A New Deal to Rebuild a Nation
This curriculum, CCC: A New Deal to Rebuild a Nation, connects the student to the story of the CCC in the context of social, political, and economic history of the 1920s and 1930s using real places, real people, and real stories in Shenandoah National Park.
Through a combination of short movies and interactives, the unit begins with an explanation of the Great Depression, its causes and events,and then describes life in that era. It then introduces The New Deal in a national context and explains the Civilian Conservation Corps as an example of New Deal programs. Students follow a representative "recruit" through the program at Shenandoah to get a full understanding of the lasting legacy of the Civilian Conservation Corps.
This unit is the second in a two-part curriculum that connects the nation's history with the unique resources of Shenandoah National Park. The first part is Rapidan Camp: A Retreat Fit for a President. Also intended for middle and high school students, it covers the time period of President Herbert Hoover's life with an emphasis on Hoover's public service, his presidency, and the Great Depression. Rapidan Camp, President and Mrs. Hoover's "summer white house" is located within the boundaries of the park and has recently been restored. The Rapidan unit also discusses the methods and significance of protecting America's special places.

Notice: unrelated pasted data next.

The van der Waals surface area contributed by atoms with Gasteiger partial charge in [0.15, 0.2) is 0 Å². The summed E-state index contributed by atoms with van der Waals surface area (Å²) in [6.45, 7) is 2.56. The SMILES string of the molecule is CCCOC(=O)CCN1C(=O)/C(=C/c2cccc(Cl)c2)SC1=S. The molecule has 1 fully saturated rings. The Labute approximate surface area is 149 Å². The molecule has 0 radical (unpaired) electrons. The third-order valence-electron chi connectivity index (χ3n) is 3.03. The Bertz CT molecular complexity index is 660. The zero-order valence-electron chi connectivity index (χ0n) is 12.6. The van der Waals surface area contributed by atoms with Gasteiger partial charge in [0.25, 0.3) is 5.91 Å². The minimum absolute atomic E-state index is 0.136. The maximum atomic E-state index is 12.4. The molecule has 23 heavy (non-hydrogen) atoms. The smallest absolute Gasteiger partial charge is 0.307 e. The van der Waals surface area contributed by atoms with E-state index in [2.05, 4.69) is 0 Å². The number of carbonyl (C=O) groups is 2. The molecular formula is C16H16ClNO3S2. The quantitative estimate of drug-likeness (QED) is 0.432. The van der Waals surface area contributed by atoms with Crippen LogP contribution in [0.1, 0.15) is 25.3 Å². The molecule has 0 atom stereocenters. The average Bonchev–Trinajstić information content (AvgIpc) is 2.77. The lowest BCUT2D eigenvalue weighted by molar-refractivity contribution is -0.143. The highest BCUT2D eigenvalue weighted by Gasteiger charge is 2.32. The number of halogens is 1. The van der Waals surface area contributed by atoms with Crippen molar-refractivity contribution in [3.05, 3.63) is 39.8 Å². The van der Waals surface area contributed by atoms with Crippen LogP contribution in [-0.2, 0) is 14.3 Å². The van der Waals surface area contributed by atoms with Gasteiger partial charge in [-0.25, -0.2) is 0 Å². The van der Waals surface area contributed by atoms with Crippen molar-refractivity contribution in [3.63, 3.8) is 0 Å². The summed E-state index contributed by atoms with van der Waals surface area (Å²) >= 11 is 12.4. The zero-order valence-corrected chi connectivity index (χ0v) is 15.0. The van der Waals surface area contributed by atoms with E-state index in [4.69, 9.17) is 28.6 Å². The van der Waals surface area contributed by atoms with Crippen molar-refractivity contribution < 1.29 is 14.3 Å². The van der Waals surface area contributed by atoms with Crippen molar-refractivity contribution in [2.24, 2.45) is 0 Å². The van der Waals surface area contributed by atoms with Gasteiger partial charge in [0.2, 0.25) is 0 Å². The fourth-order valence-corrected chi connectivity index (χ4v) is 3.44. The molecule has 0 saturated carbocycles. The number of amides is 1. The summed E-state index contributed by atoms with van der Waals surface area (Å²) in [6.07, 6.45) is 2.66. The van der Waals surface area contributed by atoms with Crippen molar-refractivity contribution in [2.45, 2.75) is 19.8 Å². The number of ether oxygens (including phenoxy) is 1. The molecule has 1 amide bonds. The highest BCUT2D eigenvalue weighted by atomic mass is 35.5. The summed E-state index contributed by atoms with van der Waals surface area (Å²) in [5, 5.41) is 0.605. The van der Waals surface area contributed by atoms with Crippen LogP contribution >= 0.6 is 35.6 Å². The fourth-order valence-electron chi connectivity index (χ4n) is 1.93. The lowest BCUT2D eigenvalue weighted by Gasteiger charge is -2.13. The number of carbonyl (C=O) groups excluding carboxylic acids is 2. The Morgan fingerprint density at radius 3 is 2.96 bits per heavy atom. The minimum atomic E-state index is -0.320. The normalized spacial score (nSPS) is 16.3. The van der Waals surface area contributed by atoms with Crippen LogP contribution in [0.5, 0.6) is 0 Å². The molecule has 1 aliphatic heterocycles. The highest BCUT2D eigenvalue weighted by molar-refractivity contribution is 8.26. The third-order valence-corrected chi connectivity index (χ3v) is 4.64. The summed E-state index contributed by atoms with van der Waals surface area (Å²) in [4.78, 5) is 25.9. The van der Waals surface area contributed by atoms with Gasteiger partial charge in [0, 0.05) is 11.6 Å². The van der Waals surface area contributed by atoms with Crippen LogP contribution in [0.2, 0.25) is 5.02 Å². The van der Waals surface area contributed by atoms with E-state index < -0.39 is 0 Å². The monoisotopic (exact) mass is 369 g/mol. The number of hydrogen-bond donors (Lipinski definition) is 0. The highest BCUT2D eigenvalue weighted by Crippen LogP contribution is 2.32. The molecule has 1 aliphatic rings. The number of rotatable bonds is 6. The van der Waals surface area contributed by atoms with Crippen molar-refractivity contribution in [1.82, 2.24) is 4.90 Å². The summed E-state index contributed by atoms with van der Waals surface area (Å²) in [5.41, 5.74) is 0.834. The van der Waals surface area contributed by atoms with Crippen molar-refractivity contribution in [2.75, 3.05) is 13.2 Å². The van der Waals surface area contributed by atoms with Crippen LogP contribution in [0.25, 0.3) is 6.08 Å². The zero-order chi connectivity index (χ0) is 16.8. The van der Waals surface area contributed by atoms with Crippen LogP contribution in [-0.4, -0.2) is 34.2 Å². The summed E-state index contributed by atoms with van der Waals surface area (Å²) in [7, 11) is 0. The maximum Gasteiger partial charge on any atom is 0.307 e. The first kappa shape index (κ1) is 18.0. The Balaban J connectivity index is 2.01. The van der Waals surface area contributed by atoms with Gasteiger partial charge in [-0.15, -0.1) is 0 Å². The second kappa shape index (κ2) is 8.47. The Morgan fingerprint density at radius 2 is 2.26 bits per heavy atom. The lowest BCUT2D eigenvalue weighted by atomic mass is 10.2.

At the conclusion of these lessons, students will be able to
- present a journal with recorded insights, ideas, and revelations about the Great Depression era socially, economically, and politically.
- compare and contrast the economic philosophies and approaches to the crises of Republican President Herbert Hoover and Democratic President Franklin Roosevelt.
- describe the causes and effects of the Great Depression
- explain the Civilian Conservation Corps program's goals as part of the work relief programs of the "New Deal"
- describe the experience of a Civilian Conservation Corps enrollee.
- list the accomplishments of the CCC in Shenandoah National Park.
- describe the legacy of the CCC
How to Participate
There are five parts, each containing a short movie, an interactive element, and suggested journaling or discussion topics and activities. Ideally, students would start at the beginning and work their way through the curriculum over the course of several class periods, or as the topic of each part becomes relevent to the teacher's syllabus.
There are many opportunities for teacher-led whole-class and student-led small group discussions, as well as assignments and projects.
Additionally, teachers can certainly pick and choose specific elements to supplement their current lesson plans.
- Geography, History, Social Studies
- Distance Learning